Learning and Practical Experience
Education comes not from books, but from practical experience Education is the transmittance of knowledge or skills from a source to students and other learners. There are two ways of transmitting knowledge, via books or by offering practical experience. Unlike the practical experience that hands-on activities provide, books are more passive and the authors tend to transmit their knowledge or skills uni-directionally to readers. Practical experience is sometimes important in certain fields to give the big idea and has multiple areas of interpretation and learning experiences.
First consider a situation in which education comes from practical experience and not from books. Experiential learning is superior in most instances of education, because of the higher level of engagement of students that leads to better retainment. For example, one cannot learn to swim or do math by reading a book; one must practice, make mistakes, and learn from the errors. Likewise, many students either volunteer ot take up jobs to learn certain values, handling the public and developing social skills that are not clearly represented in books.
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Another example is in medical education. Medical students in human anatomy class are not restricted only to book s but have labs to give a big picture and learn visual skills and orientation of the major organ systems and organs. Although it may be learnt from books, practical applications of the knowledge must be learnt as well to become a well rounded physician. As a result, only when students apply the skills or knowledge they learned in a practical setting such as swimming laps or doing math problems can these skills truly be learned and valued.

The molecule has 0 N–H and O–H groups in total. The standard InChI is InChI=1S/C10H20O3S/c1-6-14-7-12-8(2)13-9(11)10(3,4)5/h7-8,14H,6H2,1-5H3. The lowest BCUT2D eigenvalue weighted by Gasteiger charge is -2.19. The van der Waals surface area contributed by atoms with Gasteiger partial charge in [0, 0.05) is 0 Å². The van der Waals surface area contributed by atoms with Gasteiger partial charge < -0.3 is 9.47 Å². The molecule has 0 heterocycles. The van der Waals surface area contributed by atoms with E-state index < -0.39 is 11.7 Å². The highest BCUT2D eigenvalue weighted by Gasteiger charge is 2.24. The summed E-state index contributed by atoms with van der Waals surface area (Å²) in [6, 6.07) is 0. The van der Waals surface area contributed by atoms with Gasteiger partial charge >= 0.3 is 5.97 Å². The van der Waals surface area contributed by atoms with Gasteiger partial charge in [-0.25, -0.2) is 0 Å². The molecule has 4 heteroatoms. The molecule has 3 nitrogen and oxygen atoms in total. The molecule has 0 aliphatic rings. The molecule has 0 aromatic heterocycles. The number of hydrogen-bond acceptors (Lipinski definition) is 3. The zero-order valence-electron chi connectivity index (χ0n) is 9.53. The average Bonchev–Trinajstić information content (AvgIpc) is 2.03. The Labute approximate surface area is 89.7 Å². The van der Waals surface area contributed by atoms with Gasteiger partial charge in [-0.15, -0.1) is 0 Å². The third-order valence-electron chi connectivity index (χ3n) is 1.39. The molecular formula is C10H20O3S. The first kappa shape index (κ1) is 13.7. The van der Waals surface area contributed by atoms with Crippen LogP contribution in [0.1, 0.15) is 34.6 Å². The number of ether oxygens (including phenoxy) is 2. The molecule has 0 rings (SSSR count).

In contrast, some subjects must be learned from reading books, and with no practical experience. In many college classrooms World History courses aim to teach students the contributions of Ancient civilization. For example, reading the books and primary sources can give chances for students to give own interpretation of the material. By doing so, students can actively engage with the material and start thoughtful discussions. Likewise, history books compared to other subjects are well written with thorough revision in order to suit the audience of the text.
A trip to museum on ancient civilizations is very limiting because there are only specific exhibits. Without background reading and knowledge it is meaningless. Thus in study of history , it is often times better to gain knowledge from books rather than practical experiences, because there is more room for interpretation. All in all, educators must be holistic in their approach to education and gain a fine balance as to when students should be educated through books or practical experience.
Thus whether or not an education is gained from practical experience or books is circumstantial. For skill based professions such as Medicine, practical experience provides a better education by applying knowledge to real life situations and thus learn skills with practice. However, for most cognitive and academic subjects, a strong background knowledge in the often abstract topics can only be obtained through books. As in the case of history, without books, practical experience is pointless. Certain background knowledge is needed from books to make personal connections for essays.